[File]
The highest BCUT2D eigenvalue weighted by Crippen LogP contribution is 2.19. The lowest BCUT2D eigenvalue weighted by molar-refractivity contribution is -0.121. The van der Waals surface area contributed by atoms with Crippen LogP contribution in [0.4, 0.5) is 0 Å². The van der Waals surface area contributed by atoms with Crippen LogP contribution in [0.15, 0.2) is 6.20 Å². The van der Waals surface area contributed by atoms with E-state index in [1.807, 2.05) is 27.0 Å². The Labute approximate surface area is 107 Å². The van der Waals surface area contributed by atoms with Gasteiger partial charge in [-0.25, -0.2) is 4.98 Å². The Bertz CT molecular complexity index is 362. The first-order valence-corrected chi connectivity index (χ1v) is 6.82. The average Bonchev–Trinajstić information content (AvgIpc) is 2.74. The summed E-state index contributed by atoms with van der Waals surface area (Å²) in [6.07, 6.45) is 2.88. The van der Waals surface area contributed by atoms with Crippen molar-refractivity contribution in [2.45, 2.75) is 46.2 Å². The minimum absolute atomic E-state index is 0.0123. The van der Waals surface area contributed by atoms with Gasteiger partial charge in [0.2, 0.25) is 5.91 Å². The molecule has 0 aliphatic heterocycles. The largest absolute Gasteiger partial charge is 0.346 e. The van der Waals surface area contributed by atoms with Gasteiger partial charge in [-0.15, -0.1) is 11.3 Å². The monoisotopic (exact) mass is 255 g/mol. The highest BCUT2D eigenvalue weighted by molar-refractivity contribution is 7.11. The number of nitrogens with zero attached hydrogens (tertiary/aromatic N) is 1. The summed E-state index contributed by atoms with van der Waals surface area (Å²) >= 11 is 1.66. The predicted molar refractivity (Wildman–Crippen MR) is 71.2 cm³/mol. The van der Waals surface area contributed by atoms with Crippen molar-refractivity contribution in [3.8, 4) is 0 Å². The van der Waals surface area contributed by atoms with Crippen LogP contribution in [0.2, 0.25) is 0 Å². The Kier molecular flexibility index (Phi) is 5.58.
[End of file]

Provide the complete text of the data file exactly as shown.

The highest BCUT2D eigenvalue weighted by Crippen LogP contribution is 2.19. The lowest BCUT2D eigenvalue weighted by molar-refractivity contribution is -0.121. The van der Waals surface area contributed by atoms with Crippen LogP contribution in [0.4, 0.5) is 0 Å². The van der Waals surface area contributed by atoms with Crippen LogP contribution in [0.15, 0.2) is 6.20 Å². The van der Waals surface area contributed by atoms with E-state index in [1.807, 2.05) is 27.0 Å². The Labute approximate surface area is 107 Å². The van der Waals surface area contributed by atoms with Gasteiger partial charge in [-0.25, -0.2) is 4.98 Å². The Bertz CT molecular complexity index is 362. The first-order valence-corrected chi connectivity index (χ1v) is 6.82. The average Bonchev–Trinajstić information content (AvgIpc) is 2.74. The summed E-state index contributed by atoms with van der Waals surface area (Å²) in [6.07, 6.45) is 2.88. The van der Waals surface area contributed by atoms with Crippen molar-refractivity contribution in [2.45, 2.75) is 46.2 Å². The minimum absolute atomic E-state index is 0.0123. The van der Waals surface area contributed by atoms with Gasteiger partial charge in [0.2, 0.25) is 5.91 Å². The molecule has 0 aliphatic heterocycles. The largest absolute Gasteiger partial charge is 0.346 e. The van der Waals surface area contributed by atoms with Gasteiger partial charge in [-0.15, -0.1) is 11.3 Å². The monoisotopic (exact) mass is 255 g/mol. The highest BCUT2D eigenvalue weighted by molar-refractivity contribution is 7.11. The number of nitrogens with zero attached hydrogens (tertiary/aromatic N) is 1. The summed E-state index contributed by atoms with van der Waals surface area (Å²) >= 11 is 1.66. The predicted molar refractivity (Wildman–Crippen MR) is 71.2 cm³/mol. The van der Waals surface area contributed by atoms with Crippen molar-refractivity contribution in [3.8, 4) is 0 Å². The van der Waals surface area contributed by atoms with Crippen LogP contribution in [0.2, 0.25) is 0 Å². The Kier molecular flexibility index (Phi) is 5.58.